It’s my nature to be serious, I guess, even about comedy. I’ve been accused a couple of times recently of “not having a sense of humor” because I wanted to probe some offhand humorous remark with mildly earnest rigor. I make my living now in academia. I ask my students to explain why jokes are funny as an exercise in critical thinking. Teaching is also a kind of performance that is a lot like stand-up comedy in many ways, and before I get up in front of the class, I think about everything I’m going to say, the reason I am saying it, and the reaction I expect to get. If the performance doesn’t get the response I hoped for, I have to think about it even more.

The comedians that are my friends are typically very smart, thoughtful people. Otherwise, I probably would not be friends with them in the first place. Even the silliest among them are capable of serious reflection about the impact their work may have on an audience. Comedy is a serious art form, and we should be able to talk about it seriously.

Some Thoughts on July 4th, Charleston, and Other Topics

As the editor of a magazine that deals with Southern culture and Southern identity, I think it is my duty to be a part of the ongoing conversation about current issues, especially in light of the recent massacre in Charleston, S.C. and its aftermath.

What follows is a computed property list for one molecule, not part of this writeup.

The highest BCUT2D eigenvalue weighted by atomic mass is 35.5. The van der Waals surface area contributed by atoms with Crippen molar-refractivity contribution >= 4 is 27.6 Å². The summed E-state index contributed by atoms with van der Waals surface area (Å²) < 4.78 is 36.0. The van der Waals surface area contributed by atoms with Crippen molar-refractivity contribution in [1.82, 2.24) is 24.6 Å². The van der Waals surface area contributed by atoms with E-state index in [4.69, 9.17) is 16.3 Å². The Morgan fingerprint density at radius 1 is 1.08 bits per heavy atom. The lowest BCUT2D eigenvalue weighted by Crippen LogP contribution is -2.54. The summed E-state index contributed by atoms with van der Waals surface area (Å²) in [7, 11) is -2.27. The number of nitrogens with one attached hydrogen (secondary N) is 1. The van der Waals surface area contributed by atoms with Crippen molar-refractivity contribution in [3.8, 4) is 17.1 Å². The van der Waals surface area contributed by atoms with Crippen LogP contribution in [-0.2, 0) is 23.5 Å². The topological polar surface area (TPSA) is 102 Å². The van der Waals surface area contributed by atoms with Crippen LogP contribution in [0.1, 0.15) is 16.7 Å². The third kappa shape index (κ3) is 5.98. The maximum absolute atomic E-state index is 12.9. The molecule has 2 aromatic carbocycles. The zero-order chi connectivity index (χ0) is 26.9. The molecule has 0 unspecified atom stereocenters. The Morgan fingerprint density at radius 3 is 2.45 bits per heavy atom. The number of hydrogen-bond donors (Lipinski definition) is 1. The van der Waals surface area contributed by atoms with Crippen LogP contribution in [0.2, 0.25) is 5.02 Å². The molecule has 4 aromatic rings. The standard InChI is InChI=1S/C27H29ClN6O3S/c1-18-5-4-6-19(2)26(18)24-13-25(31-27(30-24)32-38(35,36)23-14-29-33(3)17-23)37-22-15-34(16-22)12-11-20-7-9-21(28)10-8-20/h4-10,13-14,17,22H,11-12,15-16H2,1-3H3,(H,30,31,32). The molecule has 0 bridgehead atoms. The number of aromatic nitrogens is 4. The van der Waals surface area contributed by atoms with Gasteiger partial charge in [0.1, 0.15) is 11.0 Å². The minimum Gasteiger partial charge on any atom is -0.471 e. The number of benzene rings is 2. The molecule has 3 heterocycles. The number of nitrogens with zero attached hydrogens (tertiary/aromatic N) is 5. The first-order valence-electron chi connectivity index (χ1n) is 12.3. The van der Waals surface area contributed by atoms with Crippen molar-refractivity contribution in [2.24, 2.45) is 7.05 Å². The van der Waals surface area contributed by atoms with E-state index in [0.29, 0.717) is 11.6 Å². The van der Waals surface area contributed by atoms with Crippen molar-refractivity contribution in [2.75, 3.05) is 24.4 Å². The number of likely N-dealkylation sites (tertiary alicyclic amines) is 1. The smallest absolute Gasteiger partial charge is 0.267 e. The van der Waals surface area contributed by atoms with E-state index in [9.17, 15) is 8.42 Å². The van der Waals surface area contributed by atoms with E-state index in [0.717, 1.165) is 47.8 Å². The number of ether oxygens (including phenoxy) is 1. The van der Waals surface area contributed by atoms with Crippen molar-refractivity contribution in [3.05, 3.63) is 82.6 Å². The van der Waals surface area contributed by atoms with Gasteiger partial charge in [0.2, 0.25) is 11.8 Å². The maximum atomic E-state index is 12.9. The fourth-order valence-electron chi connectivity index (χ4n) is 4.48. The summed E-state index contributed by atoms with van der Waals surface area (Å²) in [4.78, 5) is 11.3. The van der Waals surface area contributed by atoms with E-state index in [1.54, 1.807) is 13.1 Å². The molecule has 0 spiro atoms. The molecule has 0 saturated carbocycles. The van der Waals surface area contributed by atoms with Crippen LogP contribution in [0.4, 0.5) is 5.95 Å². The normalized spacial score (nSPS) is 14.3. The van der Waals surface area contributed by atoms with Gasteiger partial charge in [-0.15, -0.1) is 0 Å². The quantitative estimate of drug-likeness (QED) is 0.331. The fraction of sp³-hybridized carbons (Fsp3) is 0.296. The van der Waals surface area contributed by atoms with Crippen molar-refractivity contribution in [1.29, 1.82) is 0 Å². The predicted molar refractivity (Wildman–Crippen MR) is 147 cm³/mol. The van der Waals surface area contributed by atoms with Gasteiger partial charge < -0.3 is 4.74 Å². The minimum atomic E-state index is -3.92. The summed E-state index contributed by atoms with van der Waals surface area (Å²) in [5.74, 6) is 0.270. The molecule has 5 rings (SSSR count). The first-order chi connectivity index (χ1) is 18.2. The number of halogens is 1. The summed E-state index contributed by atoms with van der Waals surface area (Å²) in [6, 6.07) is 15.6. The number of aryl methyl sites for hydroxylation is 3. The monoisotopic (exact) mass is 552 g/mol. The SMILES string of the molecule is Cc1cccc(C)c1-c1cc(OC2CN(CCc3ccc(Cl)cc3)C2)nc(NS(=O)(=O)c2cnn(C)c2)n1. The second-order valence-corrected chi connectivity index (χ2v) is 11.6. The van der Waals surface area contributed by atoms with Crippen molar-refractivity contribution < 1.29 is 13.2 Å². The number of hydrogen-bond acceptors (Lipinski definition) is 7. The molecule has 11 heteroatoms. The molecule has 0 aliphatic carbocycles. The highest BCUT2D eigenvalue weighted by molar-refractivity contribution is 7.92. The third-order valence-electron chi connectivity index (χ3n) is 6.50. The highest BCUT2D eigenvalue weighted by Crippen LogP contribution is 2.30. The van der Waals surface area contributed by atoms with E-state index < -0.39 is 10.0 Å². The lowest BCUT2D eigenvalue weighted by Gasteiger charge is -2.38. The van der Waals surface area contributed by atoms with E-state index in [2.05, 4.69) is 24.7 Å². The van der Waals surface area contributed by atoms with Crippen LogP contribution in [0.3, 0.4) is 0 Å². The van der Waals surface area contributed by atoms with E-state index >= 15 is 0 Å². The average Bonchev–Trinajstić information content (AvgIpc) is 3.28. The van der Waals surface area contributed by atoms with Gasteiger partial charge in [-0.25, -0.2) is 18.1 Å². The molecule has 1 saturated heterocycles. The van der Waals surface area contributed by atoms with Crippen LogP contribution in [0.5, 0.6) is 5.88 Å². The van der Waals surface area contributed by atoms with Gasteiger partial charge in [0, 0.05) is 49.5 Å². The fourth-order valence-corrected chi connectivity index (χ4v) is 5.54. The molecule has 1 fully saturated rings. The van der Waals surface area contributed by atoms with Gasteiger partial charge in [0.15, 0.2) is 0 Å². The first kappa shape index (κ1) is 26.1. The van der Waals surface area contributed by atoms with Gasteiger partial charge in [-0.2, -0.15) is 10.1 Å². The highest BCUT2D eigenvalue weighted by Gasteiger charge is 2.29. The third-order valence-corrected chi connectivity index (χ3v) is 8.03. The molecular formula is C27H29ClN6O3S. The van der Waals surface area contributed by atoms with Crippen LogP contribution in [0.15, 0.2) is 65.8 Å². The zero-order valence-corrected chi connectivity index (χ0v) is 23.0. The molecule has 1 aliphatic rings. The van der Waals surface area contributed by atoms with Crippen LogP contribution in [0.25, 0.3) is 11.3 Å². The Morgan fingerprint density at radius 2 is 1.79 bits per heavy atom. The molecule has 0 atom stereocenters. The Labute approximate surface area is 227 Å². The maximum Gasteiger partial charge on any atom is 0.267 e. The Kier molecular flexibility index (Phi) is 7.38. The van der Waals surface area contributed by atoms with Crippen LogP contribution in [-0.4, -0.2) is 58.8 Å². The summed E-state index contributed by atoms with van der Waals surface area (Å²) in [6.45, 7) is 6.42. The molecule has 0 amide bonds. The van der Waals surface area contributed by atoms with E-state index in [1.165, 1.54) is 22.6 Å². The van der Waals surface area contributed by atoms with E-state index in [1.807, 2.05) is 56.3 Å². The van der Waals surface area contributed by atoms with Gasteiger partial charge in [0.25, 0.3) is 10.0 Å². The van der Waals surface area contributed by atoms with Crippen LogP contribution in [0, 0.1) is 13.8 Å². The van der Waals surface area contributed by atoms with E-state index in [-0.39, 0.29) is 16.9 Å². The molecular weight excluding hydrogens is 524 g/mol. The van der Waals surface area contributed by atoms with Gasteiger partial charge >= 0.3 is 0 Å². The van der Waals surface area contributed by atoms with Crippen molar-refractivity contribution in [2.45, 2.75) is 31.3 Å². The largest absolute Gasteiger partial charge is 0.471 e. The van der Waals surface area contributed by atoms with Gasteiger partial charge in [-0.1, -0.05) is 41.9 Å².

First of all, I want to say that I’m happy to see that same-sex marriages are once again legal in Alabama, and everywhere else in the country for that matter. There is still resistance in some corners of our state, but here in Birmingham, I think most of us are ready to embrace the new normal. With the recent Supreme Court rulings and the Confederate battle flags coming down in many places, I am actually feeling more patriotic than any time in recent memory. It seems that this Great American Experiment might actually be working, still imperfectly, but making steady progress. Now, if someone would just do something about Donald Trump… (okay, I stole that joke from NPR, but you have to admit it’s a good one).